An Introduction to Memory
“What was the name of that song? The one that kind of has that bass at the start, then the guitar riff? It’s on the tip of my tongue…what’s the name?” Sound familiar?
Our propensity to forget facts shows how poor our memory can be. Yet stick a catchy tune, or a rhyme, and the lyrics seem to stay with us – why is that? Why do some people remember words to a song better than others? Or why do some people remember the tune to a song better than others? It’s all about our memory. It’s how we remember that shapes us; and, unfortunately, the loss of memory can do that too.
Memory, without getting too eloquent, often forms the basis of our everyday interactions. This covers the encoding, storage, and retrieval of information. For example, imagine you are walking through the woods, and you spot a green snake. Our previous interaction with a snake may have occurred when you were nine, and it bit you.
You remember this, and so, whenever you now see something similar, you decide to move away. This is a simplistic example, but the model can be applied in many situations. As a result, this ‘memory model’ can map out how our brains function, when it comes to memory. However, in psychology, there are many variations of a ‘memory model’; this has been a topic of debate for many decades.
MODELS OF MEMORY
Early models formed the basis for further research. First, the multi-store model (MSM), established by Atkinson and Shiffrin in 1968, proposed three main components: a sensory, short-term, and long-term store, sequentially interlinked with the other. However, the MSM had criticisms – primarily, that the model was over-simplified.
According to the positions of short-term (STM) and long-term memory (LTM), STM impairment would lead to a dysfunction of LTM. However, patients with lesions could have an impaired STM, yet a preserved LTM. While it supports multiple systems, it shows MSM failing in its sequential idea. As a result, an improved model was proposed by Baddeley and Hitch in 1974: here, the term ‘working memory’ was more prominently used. This involved separate loops for auditory and visual memory, later combined with an episodic buffer to transition information.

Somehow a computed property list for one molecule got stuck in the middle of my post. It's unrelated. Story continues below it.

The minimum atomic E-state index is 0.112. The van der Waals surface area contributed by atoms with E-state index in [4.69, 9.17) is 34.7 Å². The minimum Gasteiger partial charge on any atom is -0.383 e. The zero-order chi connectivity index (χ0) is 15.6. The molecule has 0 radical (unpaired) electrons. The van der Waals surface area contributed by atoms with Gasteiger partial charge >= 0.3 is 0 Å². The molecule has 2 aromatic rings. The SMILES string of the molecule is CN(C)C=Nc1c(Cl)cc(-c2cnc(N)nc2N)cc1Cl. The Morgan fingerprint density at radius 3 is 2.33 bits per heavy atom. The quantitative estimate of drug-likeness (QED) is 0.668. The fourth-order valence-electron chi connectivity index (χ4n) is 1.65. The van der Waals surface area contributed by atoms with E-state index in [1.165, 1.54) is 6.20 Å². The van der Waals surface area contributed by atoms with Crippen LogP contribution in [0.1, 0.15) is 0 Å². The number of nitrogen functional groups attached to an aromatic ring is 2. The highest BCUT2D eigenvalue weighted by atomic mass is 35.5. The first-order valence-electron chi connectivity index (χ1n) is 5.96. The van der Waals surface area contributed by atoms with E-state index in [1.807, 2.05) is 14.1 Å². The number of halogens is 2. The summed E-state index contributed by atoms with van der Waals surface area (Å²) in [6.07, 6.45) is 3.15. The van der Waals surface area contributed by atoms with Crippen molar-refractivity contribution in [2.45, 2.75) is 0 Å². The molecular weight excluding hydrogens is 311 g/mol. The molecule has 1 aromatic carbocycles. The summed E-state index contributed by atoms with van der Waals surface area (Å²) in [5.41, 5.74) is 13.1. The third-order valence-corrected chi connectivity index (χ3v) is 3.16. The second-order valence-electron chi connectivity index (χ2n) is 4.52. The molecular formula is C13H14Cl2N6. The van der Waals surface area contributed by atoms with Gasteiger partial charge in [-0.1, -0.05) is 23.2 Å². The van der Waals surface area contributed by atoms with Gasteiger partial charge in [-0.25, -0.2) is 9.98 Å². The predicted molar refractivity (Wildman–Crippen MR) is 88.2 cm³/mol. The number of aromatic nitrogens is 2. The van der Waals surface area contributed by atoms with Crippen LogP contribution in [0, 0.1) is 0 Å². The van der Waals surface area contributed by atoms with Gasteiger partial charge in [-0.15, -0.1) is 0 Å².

Additionally, there is a question as to whether memory is a unitary construct: that is to mean, are there domain-specific subcomponents? Or do all their functions fall under the same cloth? The models, proposed before, are regarded as multiple-system models – conversely, unitary models have been suggested as well. Nairne’s 1990 model described the components of memory as a continuous stream; and, based on correct cues, information is recalled.
The model accounts for various phenomena, such as similar information displacing those previously-learned, but relies heavily on interference theory to support imperfect memory recall. Interference theory suggests events, occurring before or after learning, impede the correct retrieval of memories. However, there are several faults with unitary models: the biggest flaw is that none, so far, align with neuroanatomical evidence.
For example, one model implies that memories have constantly-shifting locations within the brain, while another describes information floating within unspecified structures. Mental events cannot be detected in the brain with our current imaging techniques. Thus, both unitary models can only describe their mechanisms from this perspective. Current scientific evidence supports neither and subsequently, it can be suggested that unitary models provide an oversimplification and may be anatomically incorrect.